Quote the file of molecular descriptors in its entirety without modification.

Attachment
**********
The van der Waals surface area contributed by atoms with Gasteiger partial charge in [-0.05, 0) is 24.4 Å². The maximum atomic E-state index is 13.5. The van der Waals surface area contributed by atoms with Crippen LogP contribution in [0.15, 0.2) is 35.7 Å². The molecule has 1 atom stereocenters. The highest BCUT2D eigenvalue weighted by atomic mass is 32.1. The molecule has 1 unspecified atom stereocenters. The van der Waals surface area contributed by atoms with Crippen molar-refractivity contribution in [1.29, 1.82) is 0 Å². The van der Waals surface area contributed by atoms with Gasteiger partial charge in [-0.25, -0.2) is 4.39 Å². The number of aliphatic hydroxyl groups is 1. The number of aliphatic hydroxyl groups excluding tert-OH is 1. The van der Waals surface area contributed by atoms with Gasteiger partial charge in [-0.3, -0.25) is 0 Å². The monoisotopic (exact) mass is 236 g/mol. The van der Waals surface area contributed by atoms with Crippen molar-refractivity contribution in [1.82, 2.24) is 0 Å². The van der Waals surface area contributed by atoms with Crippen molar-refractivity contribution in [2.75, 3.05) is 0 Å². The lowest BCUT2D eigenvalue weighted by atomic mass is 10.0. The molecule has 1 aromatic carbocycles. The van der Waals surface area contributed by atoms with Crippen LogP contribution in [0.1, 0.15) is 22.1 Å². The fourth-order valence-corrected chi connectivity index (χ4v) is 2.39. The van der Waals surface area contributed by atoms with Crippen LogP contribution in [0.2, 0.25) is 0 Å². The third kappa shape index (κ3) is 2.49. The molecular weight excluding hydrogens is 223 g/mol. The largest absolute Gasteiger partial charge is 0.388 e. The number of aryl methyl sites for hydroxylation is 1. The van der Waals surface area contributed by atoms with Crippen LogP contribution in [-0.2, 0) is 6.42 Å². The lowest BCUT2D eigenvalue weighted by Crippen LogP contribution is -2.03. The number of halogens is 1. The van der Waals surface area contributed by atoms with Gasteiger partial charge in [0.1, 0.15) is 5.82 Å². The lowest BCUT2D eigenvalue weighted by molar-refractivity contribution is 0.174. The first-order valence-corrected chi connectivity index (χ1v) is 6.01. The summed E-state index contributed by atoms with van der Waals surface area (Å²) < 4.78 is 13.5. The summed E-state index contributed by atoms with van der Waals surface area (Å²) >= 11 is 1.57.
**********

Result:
The van der Waals surface area contributed by atoms with Gasteiger partial charge in [-0.05, 0) is 24.4 Å². The maximum atomic E-state index is 13.5. The van der Waals surface area contributed by atoms with Crippen LogP contribution in [0.15, 0.2) is 35.7 Å². The molecule has 1 atom stereocenters. The highest BCUT2D eigenvalue weighted by atomic mass is 32.1. The molecule has 1 unspecified atom stereocenters. The van der Waals surface area contributed by atoms with Crippen molar-refractivity contribution in [1.29, 1.82) is 0 Å². The van der Waals surface area contributed by atoms with Gasteiger partial charge in [-0.25, -0.2) is 4.39 Å². The number of aliphatic hydroxyl groups is 1. The number of aliphatic hydroxyl groups excluding tert-OH is 1. The van der Waals surface area contributed by atoms with Gasteiger partial charge in [-0.3, -0.25) is 0 Å². The monoisotopic (exact) mass is 236 g/mol. The van der Waals surface area contributed by atoms with Crippen molar-refractivity contribution in [1.82, 2.24) is 0 Å². The van der Waals surface area contributed by atoms with Crippen molar-refractivity contribution in [2.75, 3.05) is 0 Å². The lowest BCUT2D eigenvalue weighted by atomic mass is 10.0. The molecule has 1 aromatic carbocycles. The van der Waals surface area contributed by atoms with Crippen LogP contribution in [0.1, 0.15) is 22.1 Å². The fourth-order valence-corrected chi connectivity index (χ4v) is 2.39. The van der Waals surface area contributed by atoms with Crippen LogP contribution in [0.2, 0.25) is 0 Å². The third kappa shape index (κ3) is 2.49. The molecular weight excluding hydrogens is 223 g/mol. The largest absolute Gasteiger partial charge is 0.388 e. The number of aryl methyl sites for hydroxylation is 1. The van der Waals surface area contributed by atoms with Crippen LogP contribution in [-0.2, 0) is 6.42 Å². The lowest BCUT2D eigenvalue weighted by Crippen LogP contribution is -2.03. The number of halogens is 1. The van der Waals surface area contributed by atoms with Gasteiger partial charge in [0.1, 0.15) is 5.82 Å². The lowest BCUT2D eigenvalue weighted by molar-refractivity contribution is 0.174. The first-order valence-corrected chi connectivity index (χ1v) is 6.01. The summed E-state index contributed by atoms with van der Waals surface area (Å²) < 4.78 is 13.5. The summed E-state index contributed by atoms with van der Waals surface area (Å²) >= 11 is 1.57.